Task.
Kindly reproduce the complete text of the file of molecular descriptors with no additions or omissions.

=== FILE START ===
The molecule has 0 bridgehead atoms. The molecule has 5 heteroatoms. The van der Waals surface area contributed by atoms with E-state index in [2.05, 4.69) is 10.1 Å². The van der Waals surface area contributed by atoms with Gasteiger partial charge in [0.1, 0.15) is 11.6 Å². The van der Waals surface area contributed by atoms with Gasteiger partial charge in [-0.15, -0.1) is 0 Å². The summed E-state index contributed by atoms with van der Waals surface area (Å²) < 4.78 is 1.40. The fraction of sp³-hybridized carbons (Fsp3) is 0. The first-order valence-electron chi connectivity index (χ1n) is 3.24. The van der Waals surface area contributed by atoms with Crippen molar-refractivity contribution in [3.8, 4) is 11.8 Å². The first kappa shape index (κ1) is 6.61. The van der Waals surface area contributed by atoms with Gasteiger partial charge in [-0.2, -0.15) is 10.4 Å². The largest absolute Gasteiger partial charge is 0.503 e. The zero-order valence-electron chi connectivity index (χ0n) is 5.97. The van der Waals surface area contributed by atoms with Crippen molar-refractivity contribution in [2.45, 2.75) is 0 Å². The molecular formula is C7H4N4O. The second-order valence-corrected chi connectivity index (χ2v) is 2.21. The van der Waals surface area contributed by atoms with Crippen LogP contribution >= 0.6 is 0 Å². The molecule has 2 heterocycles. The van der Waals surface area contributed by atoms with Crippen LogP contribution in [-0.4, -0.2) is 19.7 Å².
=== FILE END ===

The molecule has 0 bridgehead atoms. The molecule has 5 heteroatoms. The van der Waals surface area contributed by atoms with E-state index in [2.05, 4.69) is 10.1 Å². The van der Waals surface area contributed by atoms with Gasteiger partial charge in [0.1, 0.15) is 11.6 Å². The van der Waals surface area contributed by atoms with Gasteiger partial charge in [-0.15, -0.1) is 0 Å². The summed E-state index contributed by atoms with van der Waals surface area (Å²) < 4.78 is 1.40. The fraction of sp³-hybridized carbons (Fsp3) is 0. The first-order valence-electron chi connectivity index (χ1n) is 3.24. The van der Waals surface area contributed by atoms with Crippen molar-refractivity contribution in [3.8, 4) is 11.8 Å². The first kappa shape index (κ1) is 6.61. The van der Waals surface area contributed by atoms with Gasteiger partial charge in [-0.2, -0.15) is 10.4 Å². The largest absolute Gasteiger partial charge is 0.503 e. The zero-order valence-electron chi connectivity index (χ0n) is 5.97. The van der Waals surface area contributed by atoms with Crippen molar-refractivity contribution in [2.45, 2.75) is 0 Å². The molecular formula is C7H4N4O. The second-order valence-corrected chi connectivity index (χ2v) is 2.21. The van der Waals surface area contributed by atoms with Crippen LogP contribution >= 0.6 is 0 Å². The molecule has 2 heterocycles. The van der Waals surface area contributed by atoms with Crippen LogP contribution in [-0.4, -0.2) is 19.7 Å².